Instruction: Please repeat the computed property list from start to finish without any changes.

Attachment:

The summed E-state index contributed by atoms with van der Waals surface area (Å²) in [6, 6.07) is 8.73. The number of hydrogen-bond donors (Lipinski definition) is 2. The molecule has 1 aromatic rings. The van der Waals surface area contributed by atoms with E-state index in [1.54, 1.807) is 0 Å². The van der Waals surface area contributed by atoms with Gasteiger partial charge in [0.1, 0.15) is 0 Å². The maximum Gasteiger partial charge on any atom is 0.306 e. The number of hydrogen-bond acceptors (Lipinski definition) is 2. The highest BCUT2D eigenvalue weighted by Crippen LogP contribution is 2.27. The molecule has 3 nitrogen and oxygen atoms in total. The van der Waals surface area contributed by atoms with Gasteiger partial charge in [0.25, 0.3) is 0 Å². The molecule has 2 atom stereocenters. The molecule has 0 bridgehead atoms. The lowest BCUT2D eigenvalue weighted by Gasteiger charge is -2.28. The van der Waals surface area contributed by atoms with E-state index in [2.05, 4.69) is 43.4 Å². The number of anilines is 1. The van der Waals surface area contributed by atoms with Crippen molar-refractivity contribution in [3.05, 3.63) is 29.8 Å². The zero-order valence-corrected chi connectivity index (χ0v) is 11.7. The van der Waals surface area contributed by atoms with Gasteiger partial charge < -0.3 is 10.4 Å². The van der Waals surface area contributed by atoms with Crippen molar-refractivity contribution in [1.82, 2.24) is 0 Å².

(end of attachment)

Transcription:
The summed E-state index contributed by atoms with van der Waals surface area (Å²) in [6, 6.07) is 8.73. The number of hydrogen-bond donors (Lipinski definition) is 2. The molecule has 1 aromatic rings. The van der Waals surface area contributed by atoms with E-state index in [1.54, 1.807) is 0 Å². The van der Waals surface area contributed by atoms with Gasteiger partial charge in [0.1, 0.15) is 0 Å². The maximum Gasteiger partial charge on any atom is 0.306 e. The number of hydrogen-bond acceptors (Lipinski definition) is 2. The highest BCUT2D eigenvalue weighted by Crippen LogP contribution is 2.27. The molecule has 3 nitrogen and oxygen atoms in total. The van der Waals surface area contributed by atoms with Gasteiger partial charge in [0.25, 0.3) is 0 Å². The molecule has 2 atom stereocenters. The molecule has 0 bridgehead atoms. The lowest BCUT2D eigenvalue weighted by Gasteiger charge is -2.28. The van der Waals surface area contributed by atoms with E-state index in [2.05, 4.69) is 43.4 Å². The number of anilines is 1. The van der Waals surface area contributed by atoms with Crippen molar-refractivity contribution in [3.05, 3.63) is 29.8 Å². The zero-order valence-corrected chi connectivity index (χ0v) is 11.7. The van der Waals surface area contributed by atoms with Gasteiger partial charge < -0.3 is 10.4 Å². The van der Waals surface area contributed by atoms with Crippen molar-refractivity contribution in [1.82, 2.24) is 0 Å².